Remnants of Ukraine International Airlines Flight 752, which crashed near Tehran, Iran, January 8, 2020


A Ukrainian investigator has given an initial assessment from Tehran:

Is Iran interested in a quality investigation? It’s not clear. The details of the aircraft continue to be bulldozed and delivered to the assembly pile.

He echoed a CBS News reporter (see below) that “hundreds of people were collecting and taking away fragments of the plane”. Investigators have not been given any fragments by Iranian officials.

“To date, we have not been provided with any evidence of the version that Iran originally put forward about the technical reasons for the incident,” he said.


Iranian authorities have been accused of bulldozing evidence at the crash site of Ukraine Interational Airlines Flight 752.

Elizabeth Palmer of the US outlet CBS News tweeted:

The investigative journalism site Bellingcat is trying to reconstruct the site, using videos and photographs.

Iran’s Ambassador to the UK Hamid Baeidinejad has insisted, “We are fully committed to have a conclusive report on the reasons for the incident with experts on the ground from concerned countries.”

He reiterated Tehran’s line that it will work with investigators, included from the UK.

But he also derided the assessments of Western intelligence agencies, including the UK, of a shootdown of the passgenger jet, claiming they were “rushing to judgment” which “only adds to the anxiety of the families”.

He denied the crash site was being bulldozed.

Ukraine President Volodymyr Zelenskiy, who met Secretary of State Mike Pompeo this afternoon, welcomed the provision of US intelligence about the crash.

Zelenskiy said he was neither confirming hor denying a missile strike at this point.

ORIGINAL ENTRY: A Ukrainian jet which exploded on Wednesday, killing 176 passengers and crew, was downed by Iranian missiles, according to Western intelligence services.

The Ukraine International Airlines flight to Kyiv was seen on fire minutes after takeoff from Tehran’s Imam Khomeini Airport. Iranian officials quickly declared that the cause was engine failure.

But US intelligence services began telling media outlets on Thursday that they had “high confidence” in their information that two Russian-made missiles struck the aircraft. They said they believed that the jet was accidentally downed by an Iranian anti-aircraft battery which mistook it for a hostile warplane.

The Boeing 737 was struck hours Wednesday morning, hours after Iran’s Revolutionary Guards — retaliating for last Friday’s US assassination of Maj. Gen. Qassem Soleimani — fired more than a dozen missiles at two Iraqi bases with US personnel. The Iranians calibrated the attacks so there were no casualties, and the American military made no response.

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Soon after the first reports in US media, Canada’s Prime Minister Justin Trudeau said a preliminary review pointed to the accidental downing of the jet and called for a full investigation “to be convinced beyond all doubt”.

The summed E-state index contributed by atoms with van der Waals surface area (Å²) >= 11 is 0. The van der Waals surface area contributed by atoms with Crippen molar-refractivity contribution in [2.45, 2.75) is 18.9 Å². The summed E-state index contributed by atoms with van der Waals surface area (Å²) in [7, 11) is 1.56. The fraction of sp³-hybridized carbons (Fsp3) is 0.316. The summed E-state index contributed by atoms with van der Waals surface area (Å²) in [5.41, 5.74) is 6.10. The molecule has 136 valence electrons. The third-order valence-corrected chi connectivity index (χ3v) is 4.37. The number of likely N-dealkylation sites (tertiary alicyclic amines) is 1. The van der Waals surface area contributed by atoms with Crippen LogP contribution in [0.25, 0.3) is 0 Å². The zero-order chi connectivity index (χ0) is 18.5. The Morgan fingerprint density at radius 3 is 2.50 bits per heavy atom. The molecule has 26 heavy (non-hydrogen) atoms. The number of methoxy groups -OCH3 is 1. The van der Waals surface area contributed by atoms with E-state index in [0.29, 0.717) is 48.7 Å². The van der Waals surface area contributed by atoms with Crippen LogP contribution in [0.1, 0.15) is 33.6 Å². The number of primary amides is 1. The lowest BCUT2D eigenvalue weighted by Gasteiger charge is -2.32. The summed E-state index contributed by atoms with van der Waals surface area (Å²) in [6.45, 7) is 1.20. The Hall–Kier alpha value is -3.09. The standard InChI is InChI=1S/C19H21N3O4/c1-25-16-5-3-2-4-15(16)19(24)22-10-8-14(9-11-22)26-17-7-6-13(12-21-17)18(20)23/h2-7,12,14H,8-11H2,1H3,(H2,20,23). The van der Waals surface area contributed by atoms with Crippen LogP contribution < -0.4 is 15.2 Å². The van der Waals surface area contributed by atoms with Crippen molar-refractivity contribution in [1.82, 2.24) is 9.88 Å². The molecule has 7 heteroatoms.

Most of the passengers were Iranian, but 63 were Canadian or Iranian-Canadian dual nationals. Many of them were flying to Kyiv for a connecting flight to Toronto.

Donald Trump said he suspected that the downing of the plane was the result of “a mistake on the other side”.

And UK Prime Minister Boris Johnson said intelligence had identified the Iranian missiles and that the downing of the jet “may well have been unintentional”.

Video showed a missile exploding near the plane. Bellingcat geolocated the location above Parand, a Tehran suburb near the international airport, and said photographs indicated a Russian-made Tor-1 missile might have been used.

After the explosion, the flight turned back towards the airport but then plummeted to the ground.

US officials said their confidence came from satellite information combined with that from intercepted calls. The American infrared system had also detected the anti-aircraft missile fired by Russia-supported separatist fighters in eastern Ukraine that brought down Malaysia Airlines Flight MH17 in 2014, killing 298 people.

Iran’s Denial

The Iranian Government immediately rejected the reports. Spokesman Ali Rabaei said it was a “big lie” which was part of “psychological warfare”: “The United States is making the pain of the families worse.”

Iranian officials said the plane would have exploded if it was hit by a missile. Head of Iran Civil Aviation Organization Ali Abedzadeh insisted, “From a scientific viewpoint, it is impossible that a missile hit the Ukrainian plane.”

However, the Russian-made missiles are designed to explode near aircraft, with their shrapnel knocking a plane out of the sky, rather than directly striking the target.

Iranian State media also noted that, as late as Thursday morning, Reuters was citing “five security sources” who said the initial assessment of Western intelligence agencies was that the Ukraine jet “suffered a technical malfunction and was not brought down by a missile”.

Later versions of the Reuters story did not refer to those sources.

Suspicions were raised Wednesday with reports that Iranian authorities were refusing to turn over the black boxes from the passenger jet. But on Friday, Tehran said it would work with Ukrainian investigators and invited the US National Transportation Safety Board and Boeing to assist.

Canadian investigators are also reportedly planning to travel to Iran.

The Iranians said the black boxes were damaged by the crash and fire. However, investigators can retrieve data from damaged recorders.